Tassel-eared squirrels: Do you know them? They are fluffy gray squirrels with a rust-colored back, a downy white tail and (during the winter) furry tassels on their ears.
A tassel-eared squirrel lives in the ponderosa pines beside my home. He’s rather a funny critter. Here he is now, bounding across the needles. His paws seem to barely touch the earth, as if the exuberance of being young in the forest in autumn has freed him from gravity.
What’s this? A pine cone! All at once the squirrel “trips” on the cone. Pretending it attacked him, the squirrel tumbles over and over, caught in its clutches. Oh, the vicious cone. For a few seconds it is touch-and-go: Which of the two will win?
Finally, the brave squirrel bests his craven-hearted attacker. Off he scampers on a victory lap, up a tree and down without pause, up the next and down again, only to be tripped by a branch. Now this evil tree branch is the enemy … and on it goes.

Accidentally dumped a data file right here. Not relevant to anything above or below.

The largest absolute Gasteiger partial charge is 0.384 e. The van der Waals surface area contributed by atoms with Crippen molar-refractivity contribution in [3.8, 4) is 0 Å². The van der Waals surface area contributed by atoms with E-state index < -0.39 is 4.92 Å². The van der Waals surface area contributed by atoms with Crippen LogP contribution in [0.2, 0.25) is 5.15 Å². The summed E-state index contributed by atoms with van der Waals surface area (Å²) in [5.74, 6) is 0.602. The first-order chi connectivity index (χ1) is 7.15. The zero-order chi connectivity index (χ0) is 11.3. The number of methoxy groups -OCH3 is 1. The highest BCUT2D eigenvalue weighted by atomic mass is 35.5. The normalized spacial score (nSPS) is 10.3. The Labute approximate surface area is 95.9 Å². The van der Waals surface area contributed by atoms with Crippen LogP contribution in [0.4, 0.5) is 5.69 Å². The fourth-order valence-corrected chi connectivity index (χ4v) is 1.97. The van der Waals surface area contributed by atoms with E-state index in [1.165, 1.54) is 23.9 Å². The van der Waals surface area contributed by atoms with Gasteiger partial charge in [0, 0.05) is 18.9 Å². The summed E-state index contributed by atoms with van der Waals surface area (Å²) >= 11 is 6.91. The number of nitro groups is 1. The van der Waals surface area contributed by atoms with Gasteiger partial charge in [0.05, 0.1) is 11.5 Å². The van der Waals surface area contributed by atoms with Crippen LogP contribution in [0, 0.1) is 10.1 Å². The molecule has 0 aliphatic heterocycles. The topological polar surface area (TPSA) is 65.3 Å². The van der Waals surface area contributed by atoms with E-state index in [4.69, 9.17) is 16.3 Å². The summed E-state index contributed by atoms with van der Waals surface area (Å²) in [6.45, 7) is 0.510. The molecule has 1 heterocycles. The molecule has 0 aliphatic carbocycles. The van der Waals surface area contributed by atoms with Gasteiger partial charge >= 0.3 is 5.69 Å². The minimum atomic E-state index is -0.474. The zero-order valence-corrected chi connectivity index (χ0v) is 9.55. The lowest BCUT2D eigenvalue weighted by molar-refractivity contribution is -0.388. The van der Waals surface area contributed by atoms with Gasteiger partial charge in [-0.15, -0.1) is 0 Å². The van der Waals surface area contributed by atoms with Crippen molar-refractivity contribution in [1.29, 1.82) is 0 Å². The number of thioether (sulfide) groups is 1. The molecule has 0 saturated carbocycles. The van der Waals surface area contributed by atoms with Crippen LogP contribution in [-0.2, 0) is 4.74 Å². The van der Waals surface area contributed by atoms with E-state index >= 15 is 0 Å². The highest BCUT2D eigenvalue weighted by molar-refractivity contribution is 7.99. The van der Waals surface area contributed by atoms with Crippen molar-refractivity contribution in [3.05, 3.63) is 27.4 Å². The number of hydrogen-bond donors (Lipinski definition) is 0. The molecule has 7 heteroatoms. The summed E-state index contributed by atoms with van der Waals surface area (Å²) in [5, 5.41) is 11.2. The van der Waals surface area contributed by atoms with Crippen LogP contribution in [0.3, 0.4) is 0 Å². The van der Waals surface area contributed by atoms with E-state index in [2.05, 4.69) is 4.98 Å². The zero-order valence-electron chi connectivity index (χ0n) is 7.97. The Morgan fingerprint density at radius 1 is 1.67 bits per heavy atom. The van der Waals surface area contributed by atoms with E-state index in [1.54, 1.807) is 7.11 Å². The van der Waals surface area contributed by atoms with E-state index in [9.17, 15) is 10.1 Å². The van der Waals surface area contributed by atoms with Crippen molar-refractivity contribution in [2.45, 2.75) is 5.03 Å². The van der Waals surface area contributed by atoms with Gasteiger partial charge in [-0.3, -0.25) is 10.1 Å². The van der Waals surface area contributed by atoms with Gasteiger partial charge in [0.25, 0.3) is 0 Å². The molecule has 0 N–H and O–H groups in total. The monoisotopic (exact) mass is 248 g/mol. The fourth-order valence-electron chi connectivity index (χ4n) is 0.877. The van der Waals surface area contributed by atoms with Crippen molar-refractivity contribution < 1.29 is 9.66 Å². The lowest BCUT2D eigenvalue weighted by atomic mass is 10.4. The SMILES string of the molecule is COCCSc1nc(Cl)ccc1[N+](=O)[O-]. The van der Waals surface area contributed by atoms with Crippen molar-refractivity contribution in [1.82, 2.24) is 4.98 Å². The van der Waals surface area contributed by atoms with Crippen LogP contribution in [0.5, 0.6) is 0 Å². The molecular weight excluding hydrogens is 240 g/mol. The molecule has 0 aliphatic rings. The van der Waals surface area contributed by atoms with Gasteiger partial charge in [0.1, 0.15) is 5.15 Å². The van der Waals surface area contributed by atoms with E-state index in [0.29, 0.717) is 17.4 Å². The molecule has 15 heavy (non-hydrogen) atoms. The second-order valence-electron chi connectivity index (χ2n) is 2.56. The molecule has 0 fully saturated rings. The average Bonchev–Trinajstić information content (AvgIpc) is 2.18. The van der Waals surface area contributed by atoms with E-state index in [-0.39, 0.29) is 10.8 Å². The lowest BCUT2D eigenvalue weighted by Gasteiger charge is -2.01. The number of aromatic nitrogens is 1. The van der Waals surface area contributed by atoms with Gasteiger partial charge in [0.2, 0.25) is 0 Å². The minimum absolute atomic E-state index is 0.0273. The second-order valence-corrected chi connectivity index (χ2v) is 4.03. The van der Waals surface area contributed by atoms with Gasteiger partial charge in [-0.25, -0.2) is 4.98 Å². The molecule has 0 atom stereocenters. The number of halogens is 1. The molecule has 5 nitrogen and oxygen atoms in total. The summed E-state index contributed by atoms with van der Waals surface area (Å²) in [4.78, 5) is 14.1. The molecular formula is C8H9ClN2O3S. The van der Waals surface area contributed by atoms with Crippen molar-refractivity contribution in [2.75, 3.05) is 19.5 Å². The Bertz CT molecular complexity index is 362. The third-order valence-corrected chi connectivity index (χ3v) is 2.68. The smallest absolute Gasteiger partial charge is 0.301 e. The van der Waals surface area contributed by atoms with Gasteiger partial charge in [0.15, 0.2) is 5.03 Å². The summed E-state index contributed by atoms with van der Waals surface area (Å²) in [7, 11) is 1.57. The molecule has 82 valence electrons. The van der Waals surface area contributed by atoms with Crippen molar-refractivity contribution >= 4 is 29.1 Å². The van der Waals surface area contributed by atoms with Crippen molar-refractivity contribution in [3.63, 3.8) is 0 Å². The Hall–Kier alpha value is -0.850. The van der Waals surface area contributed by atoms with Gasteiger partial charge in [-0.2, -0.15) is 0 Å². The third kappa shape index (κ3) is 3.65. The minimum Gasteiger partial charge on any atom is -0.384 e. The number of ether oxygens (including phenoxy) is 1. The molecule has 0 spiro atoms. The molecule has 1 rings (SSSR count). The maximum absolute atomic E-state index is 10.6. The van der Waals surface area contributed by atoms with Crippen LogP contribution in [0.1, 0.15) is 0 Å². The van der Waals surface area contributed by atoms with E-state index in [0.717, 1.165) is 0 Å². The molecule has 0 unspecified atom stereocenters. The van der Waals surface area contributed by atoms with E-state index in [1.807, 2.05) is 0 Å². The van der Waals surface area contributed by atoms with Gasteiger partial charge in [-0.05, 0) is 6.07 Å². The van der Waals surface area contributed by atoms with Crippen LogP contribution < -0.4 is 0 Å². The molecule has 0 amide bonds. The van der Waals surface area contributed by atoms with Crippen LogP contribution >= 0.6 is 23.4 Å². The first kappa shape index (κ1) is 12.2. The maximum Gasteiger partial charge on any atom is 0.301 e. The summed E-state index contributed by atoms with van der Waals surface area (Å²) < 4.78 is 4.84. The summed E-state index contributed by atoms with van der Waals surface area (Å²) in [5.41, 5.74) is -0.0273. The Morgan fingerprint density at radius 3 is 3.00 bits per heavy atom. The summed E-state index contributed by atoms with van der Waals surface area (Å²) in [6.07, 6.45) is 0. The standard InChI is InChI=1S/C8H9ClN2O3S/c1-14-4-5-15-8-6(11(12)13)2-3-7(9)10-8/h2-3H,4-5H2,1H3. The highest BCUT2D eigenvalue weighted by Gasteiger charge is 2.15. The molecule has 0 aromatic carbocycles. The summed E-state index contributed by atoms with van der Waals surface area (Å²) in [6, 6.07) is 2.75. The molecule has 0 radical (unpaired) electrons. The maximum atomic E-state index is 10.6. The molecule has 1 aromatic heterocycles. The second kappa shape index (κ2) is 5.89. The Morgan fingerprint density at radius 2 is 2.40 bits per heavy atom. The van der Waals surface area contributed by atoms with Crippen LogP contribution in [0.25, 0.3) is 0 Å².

Have you watched a cat play this way? My cat sometimes “trips” over a tennis ball, turns and grabs it, then falls on his side to disembowel it with his back paws. The way I see it—and I love this cat like a member of the family—he can’t possibly believe the tennis ball is alive; and yet he pretends it is. Why else, but for the sake of fun?
I do think animals have fun, don’t you? Meaning I think they do things just for the pleasure of doing them. Sure, my cat is acting out a behavior that helped his ancestors take down prey. But Viggo isn’t going to eat the tennis ball, just as the squirrel knows the pine cone and the branch aren’t really his mortal enemies. So, they can play.
Now and then I get to write about the pleasures of watching wildlife. I’m privileged to see a moment in a wild animal’s life, and even more privileged to share it. And what can I say about a squirrel that behaves as if a pine cone has attacked it? What else can I say, but that it’s fun to see him suspend disbelief, for the sake of a momentary joy. It’s fun to see a squirrel at play.